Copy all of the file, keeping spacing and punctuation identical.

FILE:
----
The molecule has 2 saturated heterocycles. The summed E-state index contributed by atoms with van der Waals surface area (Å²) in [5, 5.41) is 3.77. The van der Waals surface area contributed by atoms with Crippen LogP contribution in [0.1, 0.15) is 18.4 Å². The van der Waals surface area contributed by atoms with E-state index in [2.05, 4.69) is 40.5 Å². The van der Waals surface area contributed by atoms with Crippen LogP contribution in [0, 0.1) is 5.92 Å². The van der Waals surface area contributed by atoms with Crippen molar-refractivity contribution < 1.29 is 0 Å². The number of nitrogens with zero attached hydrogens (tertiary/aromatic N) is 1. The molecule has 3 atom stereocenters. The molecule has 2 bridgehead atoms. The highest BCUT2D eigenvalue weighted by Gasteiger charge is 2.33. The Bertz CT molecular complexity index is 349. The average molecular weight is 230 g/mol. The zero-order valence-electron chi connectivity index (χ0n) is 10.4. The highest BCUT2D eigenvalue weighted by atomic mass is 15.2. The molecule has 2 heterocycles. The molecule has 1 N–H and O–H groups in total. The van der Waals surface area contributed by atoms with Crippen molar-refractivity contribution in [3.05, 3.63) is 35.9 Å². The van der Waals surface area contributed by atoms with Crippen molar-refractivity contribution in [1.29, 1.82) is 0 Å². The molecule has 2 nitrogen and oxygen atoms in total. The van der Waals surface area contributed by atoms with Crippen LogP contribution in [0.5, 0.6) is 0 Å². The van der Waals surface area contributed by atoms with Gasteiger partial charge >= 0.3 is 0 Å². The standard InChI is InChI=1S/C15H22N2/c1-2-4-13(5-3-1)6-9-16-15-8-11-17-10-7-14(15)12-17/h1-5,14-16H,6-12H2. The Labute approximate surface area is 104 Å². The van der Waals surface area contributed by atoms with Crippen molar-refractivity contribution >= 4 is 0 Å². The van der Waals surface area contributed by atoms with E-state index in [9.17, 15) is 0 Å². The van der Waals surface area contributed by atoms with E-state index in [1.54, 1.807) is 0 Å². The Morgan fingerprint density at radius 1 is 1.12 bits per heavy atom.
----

The molecule has 2 saturated heterocycles. The summed E-state index contributed by atoms with van der Waals surface area (Å²) in [5, 5.41) is 3.77. The van der Waals surface area contributed by atoms with Crippen LogP contribution in [0.1, 0.15) is 18.4 Å². The van der Waals surface area contributed by atoms with E-state index in [2.05, 4.69) is 40.5 Å². The van der Waals surface area contributed by atoms with Crippen LogP contribution in [0, 0.1) is 5.92 Å². The van der Waals surface area contributed by atoms with Crippen molar-refractivity contribution < 1.29 is 0 Å². The number of nitrogens with zero attached hydrogens (tertiary/aromatic N) is 1. The molecule has 3 atom stereocenters. The molecule has 2 bridgehead atoms. The highest BCUT2D eigenvalue weighted by Gasteiger charge is 2.33. The Bertz CT molecular complexity index is 349. The average molecular weight is 230 g/mol. The zero-order valence-electron chi connectivity index (χ0n) is 10.4. The highest BCUT2D eigenvalue weighted by atomic mass is 15.2. The molecule has 2 heterocycles. The molecule has 1 N–H and O–H groups in total. The van der Waals surface area contributed by atoms with Crippen molar-refractivity contribution in [3.05, 3.63) is 35.9 Å². The van der Waals surface area contributed by atoms with Crippen molar-refractivity contribution in [1.29, 1.82) is 0 Å². The molecule has 2 nitrogen and oxygen atoms in total. The van der Waals surface area contributed by atoms with Crippen LogP contribution in [0.5, 0.6) is 0 Å². The van der Waals surface area contributed by atoms with Gasteiger partial charge >= 0.3 is 0 Å². The standard InChI is InChI=1S/C15H22N2/c1-2-4-13(5-3-1)6-9-16-15-8-11-17-10-7-14(15)12-17/h1-5,14-16H,6-12H2. The Labute approximate surface area is 104 Å². The van der Waals surface area contributed by atoms with Crippen molar-refractivity contribution >= 4 is 0 Å². The van der Waals surface area contributed by atoms with E-state index in [9.17, 15) is 0 Å². The van der Waals surface area contributed by atoms with E-state index in [1.54, 1.807) is 0 Å². The Morgan fingerprint density at radius 1 is 1.12 bits per heavy atom.